Meanwhile, many assisted living facilities are far better equipped to handle the health challenges of the elderly, while providing daily activities and meal prep. Many of these facilities actually have head chefs that put together meal plans that are restaurant quality. In the case of my in-laws, their assisted living facility provides housekeeping, laundry facilities, religious services, exercise classes, shopping trips, a library, a business center with computer, printer, etc., physical therapy, and enhanced social opportunities to meet new friends. Look for a facility that doesn't feel like an institution run by Nurse Ratched, and you might just improve their quality of life in the process.

3. Be ready for the expense of assisted living

Medicare does not pay for assisted living. If you can afford it, don't look to cut corners and costs. All of the benefits I mentioned in #2 cost money. If you can start having those discussions with aging family members before a major health crisis, all the better. Have a frank and open conversation about what resources exist for paying for late in life medical and living expenses. Try to avoid the temptation of getting them Medicaid eligible so the expenses can be shifted to government funding. Too often, that leads to a lack of resources resulting in a reduced quality of life. As Mark S. noted, "Do you want your Dad to spend his last days in a shared room with a crazy alcoholic because that's cheaper? It's expensive, deal with it, plan for it, pay for it."

4. Take steps now to secure the family's finances so it doesn't come back to haunt you

This is where the heavy lifting comes in. There are a million different bank accounts, credit cards, utility bills, and daily expenses. There's probably a house. If it's paid off, you have to decide what to do with it. One thing to remember is that if you do try to go the Medicaid route, there is a limited right of repayment for the expense of Medicaid out of their assets. That means that Medicaid could place a lien on the house or take other assets like bank accounts or other valuables out of the estate once they pass on. This article also notes that if Medicaid pays for assisted living, they have the right to attach assets from the heirs as far as 5 years after the transfer of assets to another name. So plan ahead, and absolutely move directly to step #5.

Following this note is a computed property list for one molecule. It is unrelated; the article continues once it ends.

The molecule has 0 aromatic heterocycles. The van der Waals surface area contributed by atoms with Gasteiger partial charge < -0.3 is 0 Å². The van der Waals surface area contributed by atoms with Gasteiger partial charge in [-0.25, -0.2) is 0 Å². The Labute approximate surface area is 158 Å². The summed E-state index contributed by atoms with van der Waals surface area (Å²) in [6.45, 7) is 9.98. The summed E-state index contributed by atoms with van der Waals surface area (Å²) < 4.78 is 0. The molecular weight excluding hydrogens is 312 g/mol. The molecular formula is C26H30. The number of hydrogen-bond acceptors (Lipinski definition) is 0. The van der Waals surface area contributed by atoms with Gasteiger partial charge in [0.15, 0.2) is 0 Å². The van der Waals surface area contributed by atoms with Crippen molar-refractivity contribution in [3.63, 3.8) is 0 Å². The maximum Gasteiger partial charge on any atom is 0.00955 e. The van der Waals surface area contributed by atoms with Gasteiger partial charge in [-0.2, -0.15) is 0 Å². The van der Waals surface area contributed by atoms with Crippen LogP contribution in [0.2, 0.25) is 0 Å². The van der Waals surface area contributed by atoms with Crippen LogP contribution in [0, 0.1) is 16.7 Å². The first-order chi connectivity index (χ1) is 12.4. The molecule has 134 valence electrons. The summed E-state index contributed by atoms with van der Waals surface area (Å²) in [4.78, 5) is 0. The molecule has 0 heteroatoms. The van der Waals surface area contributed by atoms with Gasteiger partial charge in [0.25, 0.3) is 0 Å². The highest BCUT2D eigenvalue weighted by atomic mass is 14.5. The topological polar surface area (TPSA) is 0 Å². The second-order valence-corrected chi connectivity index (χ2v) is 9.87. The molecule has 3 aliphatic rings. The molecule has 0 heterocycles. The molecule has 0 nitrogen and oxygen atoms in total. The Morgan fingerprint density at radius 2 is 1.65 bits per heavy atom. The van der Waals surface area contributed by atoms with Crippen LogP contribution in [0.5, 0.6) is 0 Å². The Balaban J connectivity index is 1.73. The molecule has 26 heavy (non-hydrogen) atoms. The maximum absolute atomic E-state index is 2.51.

5. As the old saying goes, nobody ever lost money by consulting an attorney

Depending on what assets are on the line, you may have tax implications, asset protection issues, bank accounts to secure, and a whole host of other things you've never dealt with in your life. It makes sense to spend a few hundred dollars on an attorney to handle all these legal issues. You will need to secure a power of attorney to have your name put on all the accounts, set up automatic bill pay, transfer phone and cable to the assisted living facility (an unanticipated pain in the neck that cost us hours of effort), receive tax statements to assist with the paying of income and property taxes, and decide what to do with the home. Do you sell the home, transfer it into a trust, rent it out for income to pay for assisted living, or ... ? You'll have a ton of questions, and an experienced estate attorney can be a vital resource.